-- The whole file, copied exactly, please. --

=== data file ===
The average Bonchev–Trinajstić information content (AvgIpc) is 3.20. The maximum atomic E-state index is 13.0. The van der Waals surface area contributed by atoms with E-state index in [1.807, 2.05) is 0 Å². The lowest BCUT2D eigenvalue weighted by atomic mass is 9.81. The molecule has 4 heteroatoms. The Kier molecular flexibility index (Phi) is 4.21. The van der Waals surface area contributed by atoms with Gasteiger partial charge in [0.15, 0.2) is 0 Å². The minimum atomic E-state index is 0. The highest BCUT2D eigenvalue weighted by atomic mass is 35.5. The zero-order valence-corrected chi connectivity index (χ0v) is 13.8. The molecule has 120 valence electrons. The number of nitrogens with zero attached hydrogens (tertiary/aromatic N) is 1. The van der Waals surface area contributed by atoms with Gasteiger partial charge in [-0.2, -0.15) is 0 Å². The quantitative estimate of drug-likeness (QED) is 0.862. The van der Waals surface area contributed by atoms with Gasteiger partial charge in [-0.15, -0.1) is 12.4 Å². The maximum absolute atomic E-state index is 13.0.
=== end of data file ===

The average Bonchev–Trinajstić information content (AvgIpc) is 3.20. The maximum atomic E-state index is 13.0. The van der Waals surface area contributed by atoms with E-state index in [1.807, 2.05) is 0 Å². The lowest BCUT2D eigenvalue weighted by atomic mass is 9.81. The molecule has 4 heteroatoms. The Kier molecular flexibility index (Phi) is 4.21. The van der Waals surface area contributed by atoms with Gasteiger partial charge in [0.15, 0.2) is 0 Å². The minimum atomic E-state index is 0. The highest BCUT2D eigenvalue weighted by atomic mass is 35.5. The zero-order valence-corrected chi connectivity index (χ0v) is 13.8. The molecule has 120 valence electrons. The number of nitrogens with zero attached hydrogens (tertiary/aromatic N) is 1. The van der Waals surface area contributed by atoms with Gasteiger partial charge in [-0.2, -0.15) is 0 Å². The quantitative estimate of drug-likeness (QED) is 0.862. The van der Waals surface area contributed by atoms with Gasteiger partial charge in [-0.15, -0.1) is 12.4 Å². The maximum absolute atomic E-state index is 13.0.